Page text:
Total amp draw through the 85 ft of 2 AWG is around 45A, keeping it at approx 5% loss.

    Okay, that all makes sense and is quite correct by my calculations as well.

    So long as the battery or termination point of that 2 AWG is protected against over-current, all is well. Under heavy load (on the batteries, especially as they become more discharged) the inverter may 'see' Voltage low enough to cause it to shut down, depending on what its LVD is at.
  • King-01King-01 Registered Users Posts: 28
    Re: Inverter + distance question
    Okay, that all makes sense and is quite correct by my calculations as well.

    So long as the battery or termination point of that 2 AWG is protected against over-current, all is well. Under heavy load (on the batteries, especially as they become more discharged) the inverter may 'see' Voltage low enough to cause it to shut down, depending on what its LVD is at.

    Class T fuse where it leaves the garage, along with a battery disconnect. LVD not an issue, battery capacity is more than sufficient for both the garage system and house system to run at the same time for a while.
  • CariboocootCariboocoot Banned Posts: 17,615 ✭✭
    Re: Inverter + distance question
    King-01 wrote: »
    Class T fuse where it leaves the garage, along with a battery disconnect. LVD not an issue, battery capacity is more than sufficient for both the garage system and house system to run at the same time for a while.

    Then all is good. :D
  • zonebluezoneblue Solar Expert Posts: 1,218 ✭✭✭✭
    Re: Inverter + distance question

    However the general case is that the inverter is located near the battery, then run AC the distance? Whats to stop you doing that?
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  • oil pan 4oil pan 4 Solar Expert Posts: 766 ✭✭✭✭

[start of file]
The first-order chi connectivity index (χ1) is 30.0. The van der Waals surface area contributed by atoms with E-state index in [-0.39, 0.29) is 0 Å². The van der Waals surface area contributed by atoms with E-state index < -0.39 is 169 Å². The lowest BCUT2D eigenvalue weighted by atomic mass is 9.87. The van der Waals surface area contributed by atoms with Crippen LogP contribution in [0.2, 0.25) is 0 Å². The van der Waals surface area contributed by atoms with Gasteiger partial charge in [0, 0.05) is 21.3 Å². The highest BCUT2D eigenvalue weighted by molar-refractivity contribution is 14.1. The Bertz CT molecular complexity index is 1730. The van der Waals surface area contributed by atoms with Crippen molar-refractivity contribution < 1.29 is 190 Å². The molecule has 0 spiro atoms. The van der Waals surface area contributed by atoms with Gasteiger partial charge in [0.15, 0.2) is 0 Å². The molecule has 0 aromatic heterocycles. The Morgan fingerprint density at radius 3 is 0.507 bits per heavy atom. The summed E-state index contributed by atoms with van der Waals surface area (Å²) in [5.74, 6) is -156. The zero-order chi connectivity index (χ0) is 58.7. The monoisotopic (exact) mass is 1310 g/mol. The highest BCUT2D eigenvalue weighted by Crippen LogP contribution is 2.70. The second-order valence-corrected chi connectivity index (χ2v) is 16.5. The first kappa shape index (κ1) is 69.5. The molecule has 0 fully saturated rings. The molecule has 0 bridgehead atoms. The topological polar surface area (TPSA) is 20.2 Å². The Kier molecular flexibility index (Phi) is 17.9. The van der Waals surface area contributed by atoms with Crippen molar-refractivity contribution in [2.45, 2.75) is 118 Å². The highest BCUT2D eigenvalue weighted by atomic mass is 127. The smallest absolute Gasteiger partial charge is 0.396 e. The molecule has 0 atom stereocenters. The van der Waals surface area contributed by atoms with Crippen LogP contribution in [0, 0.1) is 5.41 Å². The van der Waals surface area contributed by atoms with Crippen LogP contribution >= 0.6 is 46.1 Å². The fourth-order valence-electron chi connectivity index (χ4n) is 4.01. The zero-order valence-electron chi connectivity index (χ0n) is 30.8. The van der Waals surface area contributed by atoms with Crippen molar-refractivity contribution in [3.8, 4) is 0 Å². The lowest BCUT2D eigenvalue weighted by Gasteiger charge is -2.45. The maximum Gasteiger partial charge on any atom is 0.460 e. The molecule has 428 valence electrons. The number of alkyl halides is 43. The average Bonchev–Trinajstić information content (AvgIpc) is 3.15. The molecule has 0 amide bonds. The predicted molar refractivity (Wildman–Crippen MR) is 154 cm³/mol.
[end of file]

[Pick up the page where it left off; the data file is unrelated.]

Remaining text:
Re: Inverter + distance question

    Why do people like running low voltage DC long distances?
    2 gauge wire is very expensive.
    That 85 amp 24 volt load could easily be handled by a length of far cheaper 12/2 gauge UF wire if inverted 120 volts AC or 14 gauge wire if inverted to 240 volts AC.

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  • CariboocootCariboocoot Banned Posts: 17,615 ✭✭
    Re: Inverter + distance question

    I think a couple of you may have missed the fact that the LVDC wiring is already in place.
    Why, I don't know.
    Putting in additional wiring to run AC in from the garage is evidently not desirable in this case.

    But as a rule the longest runs should always be done at the highest Voltage.
  • oil pan 4oil pan 4 Solar Expert Posts: 766 ✭✭✭✭
    Re: Inverter + distance question

    Yeah I saw that it was already there.
    I just want to understand the fascination with long runs of low voltage DC.

    Solar hybrid gasoline generator, 7kw gas, 180 watts of solar, Morningstar 15 amp MPPT, group 31 AGM, 900 watt kisae inverter.

    Solar roof top GMC suburban, a normal 3/4 ton suburban with 180 watts of panels on the roof and 10 amp genasun MPPT, 2000w samlex pure sine wave inverter, 12v gast and ARB air compressors.